I figured out about a month ago that anyone who opposes marriage equality is basically an arsehole. Or dumb. Or both. Being a well-brought up middle-class kid meant that I gave the benefit of the doubt up to then. Everyone’s entitled to an opinion after all. But truth is just as everyone is entitled to an opinion then everyone is entitled to disagree with it. You might think it a step too far name calling as a result of that, but I’ve got no time these days for well-mannered reticence. That describes pretty well who I’ve become in recent years. I’ve always been blunt, but these days it verges on the brutal – and I’m fine with that. Sometimes things just are and you have to call them for what they are.

And so I’m willing to proclaim it – anyone who believes that two people in love of the same sex don’t deserve the same rights and respect as two people of different sex in love is just a fucking narrow minded bigot, and I don’t care how they dress it up.

The no side of the equation throw up a lot of simple-minded and uneducated reasons why it should be opposed. Believe me I’ve listened to them and read their opinion pieces. I may not agree with what they say, but I’m always prepared to listen because I want to understand. I’m a rationalist, and I give them the benefit of that. I’ve yet to come across a single opinion of substance. Most of it is raw prejudice – be it based on religion or bigotry – dressed up in self-serving justification. The bottom line is that they don’t like the idea of two people of the same gender getting it on, and are prepared to impose their ugly worldview on society.

I’m sick of it, and want nothing to do with those people, simple as that. If someone stands up and tells me they’ll be voting no to the plebiscite then I’ll tell them what I think, and with some relish.

Now this is an attitude some in the no camp are using to justify their position. I read another opinion piece by someone this morning saying they would be voting no because the debate had been too one sided and in favour of yes. Well, there’s both a logical reason for that, and some wilful blindness.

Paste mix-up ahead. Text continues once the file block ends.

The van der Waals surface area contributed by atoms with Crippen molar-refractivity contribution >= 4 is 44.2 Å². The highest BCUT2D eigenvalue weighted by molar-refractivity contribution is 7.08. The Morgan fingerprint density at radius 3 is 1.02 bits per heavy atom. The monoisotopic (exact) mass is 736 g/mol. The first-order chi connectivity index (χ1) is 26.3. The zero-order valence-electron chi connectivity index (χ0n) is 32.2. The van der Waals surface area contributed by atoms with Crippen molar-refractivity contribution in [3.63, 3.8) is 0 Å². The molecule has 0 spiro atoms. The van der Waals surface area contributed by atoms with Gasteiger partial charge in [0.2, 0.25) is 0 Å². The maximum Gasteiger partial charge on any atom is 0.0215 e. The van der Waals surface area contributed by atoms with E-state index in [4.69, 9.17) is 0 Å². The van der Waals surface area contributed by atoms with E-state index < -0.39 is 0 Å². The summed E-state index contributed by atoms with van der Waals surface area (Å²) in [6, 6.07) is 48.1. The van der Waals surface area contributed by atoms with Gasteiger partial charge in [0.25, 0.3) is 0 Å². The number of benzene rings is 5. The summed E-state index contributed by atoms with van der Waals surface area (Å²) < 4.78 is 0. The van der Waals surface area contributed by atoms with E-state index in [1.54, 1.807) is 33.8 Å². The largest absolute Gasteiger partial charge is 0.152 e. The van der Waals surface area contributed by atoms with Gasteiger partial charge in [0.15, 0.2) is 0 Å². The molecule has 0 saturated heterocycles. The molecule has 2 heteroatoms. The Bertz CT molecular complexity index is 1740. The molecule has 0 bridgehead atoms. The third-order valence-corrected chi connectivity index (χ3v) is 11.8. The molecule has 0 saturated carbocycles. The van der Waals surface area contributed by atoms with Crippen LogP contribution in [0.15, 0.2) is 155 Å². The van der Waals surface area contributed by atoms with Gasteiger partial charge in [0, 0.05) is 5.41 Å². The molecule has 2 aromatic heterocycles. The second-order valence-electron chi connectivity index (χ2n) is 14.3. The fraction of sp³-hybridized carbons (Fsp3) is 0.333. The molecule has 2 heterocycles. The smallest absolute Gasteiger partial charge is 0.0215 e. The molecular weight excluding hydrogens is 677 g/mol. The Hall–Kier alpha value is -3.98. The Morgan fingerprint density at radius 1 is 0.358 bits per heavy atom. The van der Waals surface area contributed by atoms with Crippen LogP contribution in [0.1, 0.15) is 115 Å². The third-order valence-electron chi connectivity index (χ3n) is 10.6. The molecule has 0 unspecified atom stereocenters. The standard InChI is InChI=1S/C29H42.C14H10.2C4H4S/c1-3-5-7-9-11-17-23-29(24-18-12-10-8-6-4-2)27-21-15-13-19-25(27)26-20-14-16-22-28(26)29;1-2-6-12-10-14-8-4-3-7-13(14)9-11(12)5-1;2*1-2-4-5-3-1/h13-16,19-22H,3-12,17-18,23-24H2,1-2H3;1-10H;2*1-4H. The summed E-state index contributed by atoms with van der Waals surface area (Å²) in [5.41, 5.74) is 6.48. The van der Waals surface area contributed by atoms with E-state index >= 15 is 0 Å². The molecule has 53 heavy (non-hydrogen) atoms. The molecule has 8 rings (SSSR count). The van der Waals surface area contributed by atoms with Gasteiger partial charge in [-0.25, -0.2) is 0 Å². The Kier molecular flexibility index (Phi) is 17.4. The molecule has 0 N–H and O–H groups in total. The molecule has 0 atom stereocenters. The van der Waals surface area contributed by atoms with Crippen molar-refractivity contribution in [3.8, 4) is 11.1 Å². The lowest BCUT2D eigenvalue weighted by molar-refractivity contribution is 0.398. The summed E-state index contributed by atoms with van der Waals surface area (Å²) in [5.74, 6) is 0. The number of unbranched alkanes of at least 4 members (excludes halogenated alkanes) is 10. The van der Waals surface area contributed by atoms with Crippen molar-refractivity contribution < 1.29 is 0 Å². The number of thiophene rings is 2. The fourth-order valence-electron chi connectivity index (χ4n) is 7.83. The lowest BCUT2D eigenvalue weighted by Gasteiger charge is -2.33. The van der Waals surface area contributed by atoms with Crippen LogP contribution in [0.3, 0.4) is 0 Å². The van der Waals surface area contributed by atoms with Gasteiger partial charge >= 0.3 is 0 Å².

If most of the commentary has come out in favour of marriage equality that’s because most Australians are in support of it. It’s simple arithmetic. There was also the inference that the debate had become tawdry, and this is just rank hypocrisy.

I may rail against those nay-sayers and I’m happy to call them a prick to their face, but it’s not the yes side of the argument perpetrating outright lies and misinformation, engaging in inflammatory bigotry by suggesting that same-sex relationships are un-godly, or will lead to child abuse, and it’s not the yes vote re-printing vile posters from neo-nazi organisations. In fact I’ll go so far as to say that this is a vile allegation that proves that anyone against equal rights is an utter prick.

Bigots I can understand. Religious nuts I understand. Morons I understand. Supposedly measured and intelligent people who claim to be indifferent to the result but will vote no for spurious reasons of discrimination I don’t understand. For someone to come out against something they claim to be sympathetic to for such narrow (and cock-eyed) reasons is deplorable. If I were to take it at face value then it’s hard to understand why someone would choose to cut off their nose to prove a point not worth making: it’s selfish to the point of idiocy. I doubt that. I reckon they’re just one of those people deep in their soul uncomfortable with the idea of gay love. It creeps them out, not that they would ever admit to it, to others, or to themselves. Easier to find an excuse to justify a reason to be out of step with society.

Well, you’re both dumb and a prick. You can tick that off as more justification, and burn for it.